2) Individual Reflective Essay (70%)

The written assessment should apply the course's insights and conceptual toolkit to the student's programme Project. 1,500-2,000 words.
Feedback Feedback on the formative assessment may be provided in various formats, for example, to include written, oral, video, face-to-face, whole class, or individual. The course organiser will decide which format is most appropriate in relation to the nature of the assessment.

Feedback on both formative and summative in-course assessed work will be provided in time to be of use in subsequent assessments within the course.

Feedback on the summative assessment will be provided in written form via Learn, the University of Edinburgh's Virtual Learning Environment (VLE).

Live light-touch formative feedback will be given during online contributions in the pre-sessional activity period and group work during the 2-day intensive study sessions.

Summative feedback will be given following group presentations and written assessment.

In both the online contribution and presentation feedback, our focus will be on students' ability to identify the patterns and features of processes of inequality and inclusion, thereby contributing to the building of the skills assessed in the final assignment.
No Exam Information
Learning Outcomes
On completion of this course, the student will be able to:
  1. Demonstrate a critical awareness and extensive knowledge of key concepts and debates surrounding multiple facets of inequality in society.
  2. Evidence an in-depth understanding of the power relationships, socio-structural features, and lived experiences that underpin inequality and exclusion in micro and macro contexts, and how these intersect.
  3. Identify how different forms of data represent different aspects of inequality, the ways in which data is harnessed to portray inequality in particular ways, and the role of data in deepening or challenging inequalities.
  4. Mobilise a critical conceptual toolkit to analyse systematically any societal question or challenge.
Reading List
Indicative Reading List:

Aaronson, D., D. Hartley, & B. Mazumder. 2017. 'The effects of the 1930s HOLC 'Redlining' maps'. Working Paper No. 2017-12, Federal Reserve bank of Chicago.

Atkinson, T. 2015. Inequality: what can be done? Cambridge, MA: Harvard University Press.

Alvaredo, F., Chancel, L., Piketty, T., Saez, E. and Zucman, G. eds., 2018. World inequality report 2018. Belknap Press.

Banerjee, A.V., & Duflo, E. 2007. The economic lives of the poor. The Journal of Economic Perspectives 21(1): 141.

Bay, A.H. and Pedersen, A.W. 2006. The limits of social solidarity: Basic income, immigration and the legitimacy of the universal welfare state. Acta Sociologica 49(4), 419-436.

Benjamin, R. 2019. Race after Technology: Abolitionist Tools for the New Jim Code. New York: Wiley.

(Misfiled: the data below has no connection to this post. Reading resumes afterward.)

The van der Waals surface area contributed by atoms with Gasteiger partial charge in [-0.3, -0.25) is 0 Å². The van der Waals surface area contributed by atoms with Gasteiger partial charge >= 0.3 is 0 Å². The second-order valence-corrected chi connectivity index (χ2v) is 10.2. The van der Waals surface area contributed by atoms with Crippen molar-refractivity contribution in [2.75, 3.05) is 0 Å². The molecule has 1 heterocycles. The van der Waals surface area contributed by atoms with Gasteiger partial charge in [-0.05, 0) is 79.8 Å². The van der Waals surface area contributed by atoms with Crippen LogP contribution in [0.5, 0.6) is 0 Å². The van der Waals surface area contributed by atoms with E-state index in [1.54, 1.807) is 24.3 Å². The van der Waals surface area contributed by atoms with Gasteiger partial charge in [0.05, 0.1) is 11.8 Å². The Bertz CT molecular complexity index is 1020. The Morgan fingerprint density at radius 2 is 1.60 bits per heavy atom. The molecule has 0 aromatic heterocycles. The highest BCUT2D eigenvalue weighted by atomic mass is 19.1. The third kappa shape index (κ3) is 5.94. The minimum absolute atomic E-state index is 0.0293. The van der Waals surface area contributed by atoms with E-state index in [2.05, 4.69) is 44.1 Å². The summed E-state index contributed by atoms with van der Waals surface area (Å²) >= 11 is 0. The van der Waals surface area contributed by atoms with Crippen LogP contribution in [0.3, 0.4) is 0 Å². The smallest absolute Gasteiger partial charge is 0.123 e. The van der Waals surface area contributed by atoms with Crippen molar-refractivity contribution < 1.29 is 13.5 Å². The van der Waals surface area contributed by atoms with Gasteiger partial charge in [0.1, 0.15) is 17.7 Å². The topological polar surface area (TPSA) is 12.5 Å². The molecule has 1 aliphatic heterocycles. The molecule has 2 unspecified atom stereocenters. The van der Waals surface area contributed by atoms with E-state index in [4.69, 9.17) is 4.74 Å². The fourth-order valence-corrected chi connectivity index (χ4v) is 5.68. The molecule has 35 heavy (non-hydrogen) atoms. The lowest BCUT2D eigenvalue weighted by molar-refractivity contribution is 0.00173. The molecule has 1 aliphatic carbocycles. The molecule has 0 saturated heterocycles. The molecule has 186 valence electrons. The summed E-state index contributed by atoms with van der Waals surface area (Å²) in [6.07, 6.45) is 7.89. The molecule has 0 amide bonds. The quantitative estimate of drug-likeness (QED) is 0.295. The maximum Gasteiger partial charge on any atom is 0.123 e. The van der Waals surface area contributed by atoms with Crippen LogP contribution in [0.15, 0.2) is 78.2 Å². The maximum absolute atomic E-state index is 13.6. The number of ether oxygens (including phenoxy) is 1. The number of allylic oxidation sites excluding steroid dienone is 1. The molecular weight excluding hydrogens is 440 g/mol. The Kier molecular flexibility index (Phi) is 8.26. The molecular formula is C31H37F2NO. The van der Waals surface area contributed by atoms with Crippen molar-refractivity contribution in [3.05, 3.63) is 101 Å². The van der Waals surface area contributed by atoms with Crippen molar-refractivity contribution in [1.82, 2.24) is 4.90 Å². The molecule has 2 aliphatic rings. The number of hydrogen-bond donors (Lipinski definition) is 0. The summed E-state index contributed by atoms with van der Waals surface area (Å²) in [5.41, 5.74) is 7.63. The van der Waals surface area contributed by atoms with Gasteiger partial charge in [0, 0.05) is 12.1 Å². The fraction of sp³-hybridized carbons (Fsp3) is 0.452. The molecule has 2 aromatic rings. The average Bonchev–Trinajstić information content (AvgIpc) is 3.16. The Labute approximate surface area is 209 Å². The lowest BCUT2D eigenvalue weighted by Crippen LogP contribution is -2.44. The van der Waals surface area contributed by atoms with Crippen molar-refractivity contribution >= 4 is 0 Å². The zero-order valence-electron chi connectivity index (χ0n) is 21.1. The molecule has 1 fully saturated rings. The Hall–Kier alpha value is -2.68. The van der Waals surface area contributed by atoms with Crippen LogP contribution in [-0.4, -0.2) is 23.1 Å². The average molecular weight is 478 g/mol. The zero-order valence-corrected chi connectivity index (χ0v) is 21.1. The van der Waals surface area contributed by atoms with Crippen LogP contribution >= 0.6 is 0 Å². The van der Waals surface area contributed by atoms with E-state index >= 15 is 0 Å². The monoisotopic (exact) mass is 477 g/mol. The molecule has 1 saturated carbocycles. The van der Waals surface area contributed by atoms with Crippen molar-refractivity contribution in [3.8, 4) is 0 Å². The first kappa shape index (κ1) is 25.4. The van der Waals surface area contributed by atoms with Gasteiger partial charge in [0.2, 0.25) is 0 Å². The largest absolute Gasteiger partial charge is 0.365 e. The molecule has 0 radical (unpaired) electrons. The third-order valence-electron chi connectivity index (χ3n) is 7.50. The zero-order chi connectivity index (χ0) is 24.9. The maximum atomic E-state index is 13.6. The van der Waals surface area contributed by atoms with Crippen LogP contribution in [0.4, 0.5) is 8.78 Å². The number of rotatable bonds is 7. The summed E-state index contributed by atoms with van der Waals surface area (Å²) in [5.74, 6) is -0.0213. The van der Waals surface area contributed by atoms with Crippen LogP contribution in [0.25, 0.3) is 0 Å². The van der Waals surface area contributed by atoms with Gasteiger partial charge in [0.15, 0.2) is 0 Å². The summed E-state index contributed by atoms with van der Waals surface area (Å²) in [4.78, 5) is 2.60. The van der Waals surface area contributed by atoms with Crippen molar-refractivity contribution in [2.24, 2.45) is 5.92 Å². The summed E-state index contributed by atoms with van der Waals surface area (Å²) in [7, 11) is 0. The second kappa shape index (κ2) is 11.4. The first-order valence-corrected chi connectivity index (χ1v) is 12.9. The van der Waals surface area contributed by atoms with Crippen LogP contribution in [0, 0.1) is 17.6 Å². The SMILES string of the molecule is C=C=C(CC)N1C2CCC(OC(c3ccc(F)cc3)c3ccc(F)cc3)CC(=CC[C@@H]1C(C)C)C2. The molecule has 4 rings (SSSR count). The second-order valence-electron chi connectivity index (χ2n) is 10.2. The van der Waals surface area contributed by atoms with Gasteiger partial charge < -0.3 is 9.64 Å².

Beteille, A. 2003. Poverty and inequality. Economic and Political Weekly 4455-4463.

Browne, S. 2015. Dark Matters: On the Surveillance of Blackness. Durham, NC: Duke University Press

Buolamwini, J. & T. Gebru. 2018. 'Gender shades: Intersectional accuracy disparities in commercial gender classification'. Proceedings of Machine Learning Research 18: 1-15.

Crenshaw, K. 1989. 'Demarginalizing the intersection of race and sex: A black feminist critique of antidiscrimination doctrine, feminist theory, and antiracist politics'. University of Chicago Legal Forum 8: 139-167.

Crenshaw, K. 2019. On Intersectionality: Essential Writings. New York: New Press.

Dean, H. and L. Platt, eds. 2016. Social Advantage and Disadvantage. Oxford: OUP.

Dolan, C., M. Johnstone-Louis, & L. Scott. 2012. Shampoo, saris and SIM cards: seeking entrepreneurial futures at the bottom of the pyramid. Gender & Development, 20(1): 33-47.

Eubanks, V. 2018. Automating Inequality: How High-tech Tools Profile, Police, and Punish the Poor. New York: St. Martin's Press.

Farrell, M. 2016. Counting Bodies: Population in Colonial American Writing. Oxford: Oxford University Press.

Federici, S. 2004. Caliban and the Witch Women: The Body and Primitive Accumulation. New York. Autonomedia.

Gangadharan, S.P. 2012. 'Digital inclusion and data profiling'. First Monday 17(5).

Gangadharan, S.P, V. Eubanks, & S. Barocas. 2014. Data and Discrimination: Collected Essays. Washington, DC: Open Technology.

Graeber, D. 2011. Debt: The First 5000 Years. New York. Melville Publishing

Graeber, David, and David Wengrow. The dawn of everything: A new history of humanity. Penguin UK, 2021.

Hickel, J. 2017. The Divide: A Brief Guild to Global Inequality and its Solutions. London: William Heinemann.

Hurley, M. & J. Adebayo. 2017. 'Credit scoring in the era of big data'. Yale Journal of Law and Technology 18(1): 148-276.